Clearance holes 16 are etched into the copper at predetermined locations. Next, a photosensitive dielectric layer 15 is applied above the copper layer 14. Suitable photosensitive dielectric materials include OPR (Optimized Permanent Resist described in U.S. Pat. No. 4,940,651 to Brown et al., entire disclosure of which is incorporated herein by reference), HTM (High Temperature Mask) described in copending U.S. application Ser. No. 07/382,311 to Gelorme et al. filed in the U.S. Patent and Trademark Office on Jul. 20, 1989, entire disclosure of which is incorporated herein by reference and commonly assigned to the present assignee. The dielectric layer 15 typically about 0.2 to about 0.6 mils thick and preferably about 0.2 to about 0.4 mils thick. Blind vias 17 are developed within the photosensitive dielectric layer to provide for subsequent electrical connection between the power core P1 and the subsequently to be applied chip. The blind vias 17 are typically about 0.5 to about 1.5 mils deep. Forming these vias employing a photosensitive dielectric layer is a much simpler and significantly less costly procedure than for example employing laser drilling and accordingly is advantageous from that viewpoint.

Next, larger blind vias 18 of about 6 to about 14 mils and more typically about 6 to about 10 mils deep are then mechanically drilled to provide for electrical connection between the signal frames and the chip to be subsequently applied. In addition, if desired, through holes (not Shown) can likewise be drilled at this particular point in the process.

Next, the desired circuitry 19 on the photosensitive dielectric layer as well as in the blind vias are provided by well known seeding, photolithographic processing, plating and subsequent: stripping of the photoresist material employed to provide the configuration as illustrated in FIG. 5.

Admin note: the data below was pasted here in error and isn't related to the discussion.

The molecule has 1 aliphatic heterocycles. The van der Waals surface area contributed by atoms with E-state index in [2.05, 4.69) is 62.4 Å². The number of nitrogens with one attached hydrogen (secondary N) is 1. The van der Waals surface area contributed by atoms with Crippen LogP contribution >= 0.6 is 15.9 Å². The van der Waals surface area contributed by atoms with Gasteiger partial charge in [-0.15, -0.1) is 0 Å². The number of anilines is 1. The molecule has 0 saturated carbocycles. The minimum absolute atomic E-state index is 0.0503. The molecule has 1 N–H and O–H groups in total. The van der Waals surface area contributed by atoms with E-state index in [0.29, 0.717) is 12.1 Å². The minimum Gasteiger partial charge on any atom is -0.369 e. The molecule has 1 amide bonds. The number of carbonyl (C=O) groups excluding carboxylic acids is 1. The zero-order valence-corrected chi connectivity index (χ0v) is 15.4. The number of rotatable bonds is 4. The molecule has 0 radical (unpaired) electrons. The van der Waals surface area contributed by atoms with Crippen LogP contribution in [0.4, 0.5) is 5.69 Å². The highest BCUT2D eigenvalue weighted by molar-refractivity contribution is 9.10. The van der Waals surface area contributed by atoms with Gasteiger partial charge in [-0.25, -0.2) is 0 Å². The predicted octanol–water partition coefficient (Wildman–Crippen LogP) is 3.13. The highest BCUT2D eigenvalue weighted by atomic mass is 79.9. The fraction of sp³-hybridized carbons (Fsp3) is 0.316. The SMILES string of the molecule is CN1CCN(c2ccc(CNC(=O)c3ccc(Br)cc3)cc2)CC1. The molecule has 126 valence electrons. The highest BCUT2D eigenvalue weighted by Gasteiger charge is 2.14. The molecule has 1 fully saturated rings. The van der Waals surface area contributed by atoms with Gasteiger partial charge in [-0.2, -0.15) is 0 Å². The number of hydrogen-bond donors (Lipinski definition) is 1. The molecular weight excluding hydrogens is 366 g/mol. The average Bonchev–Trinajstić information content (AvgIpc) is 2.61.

Next, a solder mask is then applied above the circuitry followed by joining integrated circuit chip 20 to the composite. The chip 20 can be joined by any well known soldering method such as employing screened solder paste, electroplating suitable solder or enhanced wave soldering as well as high temperature joining. Typical solder 21 includes relatively low melting solders such as a 60/40 lead-tin solder (see FIG. 6). As apparent from the above, the present invention makes it possible to eliminate an entire level of packaging by being able to directly bond the chip to the card. In addition, by the present invention relatively high density wiring can be achieved such as in the neighborhood of about 1,000In/In2.

A typical chip circuitry pattern that can be employed along with the integrated circuit card of the present invention is illustrated in FIG. 7. The circuitry as apparent is a fan-out pattern whereby typically such fans-out from one mil lines up to about 4 mil lines.

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Legal Events
DateCodeEventDescription
Feb 1, 1993ASAssignment
Owner name: IBM CORPORATION, NEW YORK
Free format text: ASSIGNMENT OF ASSIGNORS INTEREST.;ASSIGNORS:ALPAUGH, WARREN A.;MARKOVICH, VOYA R.;TRIVEDI, AJIT K.;AND OTHERS;REEL/FRAME:006488/0169
Effective date: 19930201
Sep 4, 1998FPAYFee payment
Year of fee payment: 4
Nov 9, 1998ASAssignment
Owner name: CHASE MANHATTAN BANK, AS COLLATERAL AGENT, THE, NE
Free format text: SECURITY INTEREST;ASSIGNORS:DII GROUP, INC., THE (DE CORPORATION);DOVATRON INTERNATIONAL, INC. (DE CORPORATION);MULTILAYER TECHNOLOGY, INC. (CA CORPORATION);AND OTHERS;REEL/FRAME:009570/0558
Effective date: 19981030
Oct 4, 1999ASAssignment
Owner name: CHASE MANHATTAN BANK, THE, AS COLLATERAL AGENT, NE
Free format text: AMENDED AND RESTATED GUARANTEE AND COLLATERAL AGREEMENT;ASSIGNOR:MULTILAYER TECHNOLOGY, INC. (CA CORPORATION);REEL/FRAME:010281/0795
Effective date: 19990901
Sep 19, 2002FPAYFee payment
Year of fee payment: 8
Sep 26, 2006FPAYFee payment
Year of fee payment: 12